Does persistent data structure help preserving data integrity on IoT devices?

The recent trend in designing mass-scale electronic devices is to emphasize as much as possible software role in the devices. It means that the modules responsible for delivering particular functionalities are planned in such way that software part of the device realizes most of the work and hardware is meant to be as cheap as possible while preserving basic quality assurance. In simple words, it is beneficial to spend big amount of funds to prepare sophisticated software recompensating for even small drop of hardware production cost. One of the common example of such approach is to resign from using modules to maintain power supply in case of power failure. In such case a question occurs: How to maintain data integrity when the power failure may happen at any time? Software answer for this question is to use a method for storing data that assures resistance against data corruption. Using persistence data structures is one of those methods.

So what is persistent data structure?

It is a data structure that preserves older version of itself during its modification. In that case, if the currently being modified structure get corrupted, there is always an older version from just before the modification that is safe and can be used. In case of power failure during modification process of such structure, all the modifications are lost, obviously. However using some transactional system along with the assurance of having the previous version of the data structure should be enough to meet most functionality criteria for maintaining data integrity.

How does persistent data structure work?

Let’s assume that we store data in tree-like structure. On the picture below, the tree includes 6 nodes named A-F. Now, let’s assume that we want to modify one of the nodes of the tree – let it be E indicated by red color. To do so in a safe way, we cannot directly modify this node – thus we create a copy of this node (E’ on the diagram). Creating a copy of the modified node is not enough – the new version of the node has to be included in the tree. It requires modifying of the parent node of the modified one (C on a diagram). Thus, new version of the C node has to be created. Then, also parent of the C node has to be modified, and so on until the root node. Finally, we had to modify three nodes of the tree – three new versions of the previous nodes were created – they are indicated as green. Also, one of those new nodes is a new root of the tree (A’). If the entire process of the modification will process uninterrupted, the new version of the tree will be used as a current version, otherwise (for example, in case of power failure), the untouched old version of the tree will be still available.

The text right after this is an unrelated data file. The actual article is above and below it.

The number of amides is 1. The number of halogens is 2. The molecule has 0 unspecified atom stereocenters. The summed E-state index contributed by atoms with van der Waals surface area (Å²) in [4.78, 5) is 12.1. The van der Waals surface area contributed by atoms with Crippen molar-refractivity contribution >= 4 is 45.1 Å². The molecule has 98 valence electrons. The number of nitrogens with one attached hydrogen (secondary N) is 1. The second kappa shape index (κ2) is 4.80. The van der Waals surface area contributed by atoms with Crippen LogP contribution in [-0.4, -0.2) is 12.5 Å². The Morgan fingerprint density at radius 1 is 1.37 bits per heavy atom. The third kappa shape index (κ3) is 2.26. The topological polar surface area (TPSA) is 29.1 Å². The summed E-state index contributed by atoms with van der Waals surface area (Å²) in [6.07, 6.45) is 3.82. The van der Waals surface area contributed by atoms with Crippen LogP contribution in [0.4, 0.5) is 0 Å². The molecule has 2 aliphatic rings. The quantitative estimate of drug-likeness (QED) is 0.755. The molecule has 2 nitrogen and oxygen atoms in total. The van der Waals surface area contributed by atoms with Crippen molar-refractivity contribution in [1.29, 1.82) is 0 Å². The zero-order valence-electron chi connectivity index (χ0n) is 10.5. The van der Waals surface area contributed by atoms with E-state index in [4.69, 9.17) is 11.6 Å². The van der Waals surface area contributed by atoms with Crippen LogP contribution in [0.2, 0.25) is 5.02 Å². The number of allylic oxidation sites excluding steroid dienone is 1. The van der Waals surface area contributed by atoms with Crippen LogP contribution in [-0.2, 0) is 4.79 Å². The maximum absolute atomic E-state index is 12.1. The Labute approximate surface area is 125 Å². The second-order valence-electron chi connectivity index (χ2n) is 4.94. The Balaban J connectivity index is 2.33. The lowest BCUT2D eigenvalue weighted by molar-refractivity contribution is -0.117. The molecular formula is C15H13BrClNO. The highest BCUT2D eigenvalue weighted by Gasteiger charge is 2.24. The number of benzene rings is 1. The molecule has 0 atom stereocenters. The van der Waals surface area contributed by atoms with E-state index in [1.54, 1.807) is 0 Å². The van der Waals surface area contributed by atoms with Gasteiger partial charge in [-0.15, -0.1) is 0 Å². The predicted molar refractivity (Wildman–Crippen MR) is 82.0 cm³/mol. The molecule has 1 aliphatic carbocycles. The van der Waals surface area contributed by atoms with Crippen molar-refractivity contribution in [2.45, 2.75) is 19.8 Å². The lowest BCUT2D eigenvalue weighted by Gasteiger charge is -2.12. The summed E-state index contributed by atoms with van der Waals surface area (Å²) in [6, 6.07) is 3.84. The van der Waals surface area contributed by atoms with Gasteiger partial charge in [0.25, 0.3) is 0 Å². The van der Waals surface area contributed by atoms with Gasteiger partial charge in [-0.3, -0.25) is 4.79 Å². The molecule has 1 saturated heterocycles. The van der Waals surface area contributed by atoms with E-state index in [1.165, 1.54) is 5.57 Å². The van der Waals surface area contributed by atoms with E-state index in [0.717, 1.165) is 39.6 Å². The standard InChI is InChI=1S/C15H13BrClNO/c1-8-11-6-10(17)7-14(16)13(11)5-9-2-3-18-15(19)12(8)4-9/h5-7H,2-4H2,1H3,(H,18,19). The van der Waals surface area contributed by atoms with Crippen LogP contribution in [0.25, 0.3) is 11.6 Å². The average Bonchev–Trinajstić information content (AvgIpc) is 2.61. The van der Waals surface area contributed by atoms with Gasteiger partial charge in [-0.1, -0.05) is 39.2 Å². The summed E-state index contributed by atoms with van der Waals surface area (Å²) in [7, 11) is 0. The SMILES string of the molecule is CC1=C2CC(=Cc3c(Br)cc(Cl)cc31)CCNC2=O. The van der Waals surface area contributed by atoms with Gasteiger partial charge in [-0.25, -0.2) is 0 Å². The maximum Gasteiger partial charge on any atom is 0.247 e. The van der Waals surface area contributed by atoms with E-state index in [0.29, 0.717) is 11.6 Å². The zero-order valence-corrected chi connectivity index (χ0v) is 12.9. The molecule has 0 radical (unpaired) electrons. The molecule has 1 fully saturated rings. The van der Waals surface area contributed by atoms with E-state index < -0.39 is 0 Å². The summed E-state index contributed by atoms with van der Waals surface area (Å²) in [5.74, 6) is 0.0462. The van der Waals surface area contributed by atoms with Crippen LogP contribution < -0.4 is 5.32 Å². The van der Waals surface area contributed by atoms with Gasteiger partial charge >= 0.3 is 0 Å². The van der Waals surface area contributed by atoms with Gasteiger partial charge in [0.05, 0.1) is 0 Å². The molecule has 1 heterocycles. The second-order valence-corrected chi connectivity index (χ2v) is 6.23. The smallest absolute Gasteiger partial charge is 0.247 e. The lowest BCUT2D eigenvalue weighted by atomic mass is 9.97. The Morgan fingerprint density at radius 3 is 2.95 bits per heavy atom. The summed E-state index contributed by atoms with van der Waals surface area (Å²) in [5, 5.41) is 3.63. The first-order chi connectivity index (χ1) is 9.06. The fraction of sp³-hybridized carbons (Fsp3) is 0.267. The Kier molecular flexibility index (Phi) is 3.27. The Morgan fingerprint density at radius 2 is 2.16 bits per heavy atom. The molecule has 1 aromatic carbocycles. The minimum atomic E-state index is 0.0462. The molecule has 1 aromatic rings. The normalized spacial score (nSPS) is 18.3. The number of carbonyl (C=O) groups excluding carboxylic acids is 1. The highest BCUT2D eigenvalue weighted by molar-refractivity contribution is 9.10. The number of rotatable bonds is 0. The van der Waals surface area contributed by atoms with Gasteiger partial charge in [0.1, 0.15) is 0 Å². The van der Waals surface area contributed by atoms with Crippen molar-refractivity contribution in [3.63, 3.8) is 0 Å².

Some technical details:

– persistent data structure schema is best suited for structures that uses pointers to its elements (lists, tries, graphs, and so on),
– the modifications always go to the “entry nodes” of the structure (head for list, root for tree),
– versions of these entry nodes indicate versions of the data structure and should be kept separately in a sorted way to allow for fast access to particular version of the data structure,
– it is a good method to assign timestamp for each version of the structure,
– time and memory complexity directly depends on the average distance through the structure to the modified node,
– there are different levels of structure persistence depending on their implementation; two main levels are partial and full,
– in partial persistent structure one can access all versions, but update only the latest one,
– in fully persistent data structures one can access and modify all versions (branching) and an update operation only operates on a single version at time,
– in a case where the full history should be kept, there is an implementation of the structure that guarantees that a structure storing m modifications has O(log(m)) access time and O(1) modification space and time complexity; the implementation utilizes the idea of modification boxes related to each node and containing information about single modifications; for more details check [1],
– persistent data structures may be also applied for other algorithmic problem, for example for solving planar point location problem; for more details check [2].

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    [1] Driscoll et al., Making data structures persistent, Journal of Computer and System Science, 1989.
    [2] Sarnak and Tarjan, Planar Point Location Using Persistent Search Tree, Programming Techniques and Data Structures edited by Ian Munro, 1986.

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